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Blake, William - Thou knowest that the ancient trees seen by thine eyes have fruit

Identifier

001927

Type of spiritual experience

Background

Blake's "The Sun at his Eastern Gate"...

A description of the experience

William Blake – from The Complete Poems

Thou knowest that the ancient trees seen by thine eyes have fruit
But knowest thou that trees and fruits flourish upon the earth
To gratify senses unknown?  Trees beast and birds unknown
Unknown, not unperceived, spread in the infinite microscope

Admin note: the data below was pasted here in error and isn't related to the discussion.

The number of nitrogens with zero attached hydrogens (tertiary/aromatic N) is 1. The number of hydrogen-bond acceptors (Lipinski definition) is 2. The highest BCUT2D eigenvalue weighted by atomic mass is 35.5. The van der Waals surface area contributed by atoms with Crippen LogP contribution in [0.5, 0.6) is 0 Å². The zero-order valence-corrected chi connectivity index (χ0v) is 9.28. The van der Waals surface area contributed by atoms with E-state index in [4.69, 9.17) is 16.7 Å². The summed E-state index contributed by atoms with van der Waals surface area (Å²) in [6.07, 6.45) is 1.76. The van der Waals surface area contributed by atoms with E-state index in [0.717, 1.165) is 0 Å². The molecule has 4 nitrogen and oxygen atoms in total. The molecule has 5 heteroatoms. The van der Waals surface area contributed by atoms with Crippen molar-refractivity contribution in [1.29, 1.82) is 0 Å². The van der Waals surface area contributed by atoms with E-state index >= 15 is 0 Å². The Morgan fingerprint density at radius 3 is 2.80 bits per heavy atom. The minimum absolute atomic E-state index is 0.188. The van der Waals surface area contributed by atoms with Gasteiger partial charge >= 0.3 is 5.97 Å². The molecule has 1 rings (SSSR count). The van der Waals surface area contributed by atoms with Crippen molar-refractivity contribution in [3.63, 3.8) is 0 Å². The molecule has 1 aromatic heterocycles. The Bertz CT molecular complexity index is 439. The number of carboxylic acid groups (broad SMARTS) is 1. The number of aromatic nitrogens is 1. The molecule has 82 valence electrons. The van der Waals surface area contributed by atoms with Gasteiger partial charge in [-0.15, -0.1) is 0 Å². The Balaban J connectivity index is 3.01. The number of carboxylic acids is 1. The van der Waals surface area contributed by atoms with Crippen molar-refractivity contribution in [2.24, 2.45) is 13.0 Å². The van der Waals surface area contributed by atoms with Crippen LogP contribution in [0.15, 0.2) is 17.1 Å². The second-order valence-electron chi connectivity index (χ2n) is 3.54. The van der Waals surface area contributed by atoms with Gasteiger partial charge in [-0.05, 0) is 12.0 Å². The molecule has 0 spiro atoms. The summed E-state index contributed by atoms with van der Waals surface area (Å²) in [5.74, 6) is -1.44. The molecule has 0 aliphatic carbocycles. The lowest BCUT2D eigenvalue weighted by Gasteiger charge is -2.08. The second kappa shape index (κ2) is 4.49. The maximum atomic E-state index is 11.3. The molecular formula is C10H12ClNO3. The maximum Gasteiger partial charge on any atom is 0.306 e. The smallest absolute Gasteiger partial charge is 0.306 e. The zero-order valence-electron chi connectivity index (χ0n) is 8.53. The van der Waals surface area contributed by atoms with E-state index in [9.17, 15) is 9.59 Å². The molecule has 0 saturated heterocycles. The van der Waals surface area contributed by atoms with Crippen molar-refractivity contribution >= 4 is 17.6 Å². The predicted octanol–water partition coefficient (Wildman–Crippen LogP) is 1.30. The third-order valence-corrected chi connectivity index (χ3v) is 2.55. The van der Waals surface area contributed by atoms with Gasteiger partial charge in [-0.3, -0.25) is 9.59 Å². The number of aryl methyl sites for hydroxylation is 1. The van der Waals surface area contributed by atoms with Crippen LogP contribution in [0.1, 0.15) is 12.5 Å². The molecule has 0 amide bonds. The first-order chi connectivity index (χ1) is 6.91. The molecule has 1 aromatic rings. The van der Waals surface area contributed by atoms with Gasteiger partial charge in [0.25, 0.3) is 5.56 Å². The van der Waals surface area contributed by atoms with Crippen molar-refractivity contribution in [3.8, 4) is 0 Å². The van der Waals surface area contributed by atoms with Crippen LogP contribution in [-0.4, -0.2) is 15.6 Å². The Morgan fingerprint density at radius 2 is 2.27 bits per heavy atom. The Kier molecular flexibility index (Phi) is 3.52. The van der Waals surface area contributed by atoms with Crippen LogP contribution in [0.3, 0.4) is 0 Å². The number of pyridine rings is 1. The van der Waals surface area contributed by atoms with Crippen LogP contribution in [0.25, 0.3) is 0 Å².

In places yet unvisited by the voyager and in worlds
Over another kind of sea and in atmospheres unknown
Ah! Are there other wars, besides the wars of sword and fire?
And are there other sorrows, besides the sorrows of poverty?
And are there other joys, beside the joys of riches and ease?
And is there not one law for both the lion and the ox?
And is there not eternal fire, and eternal chains?
To bind the phantoms of existence from eternal life

The source of the experience

Blake, William

Concepts and Symbols used in the text or image

Activities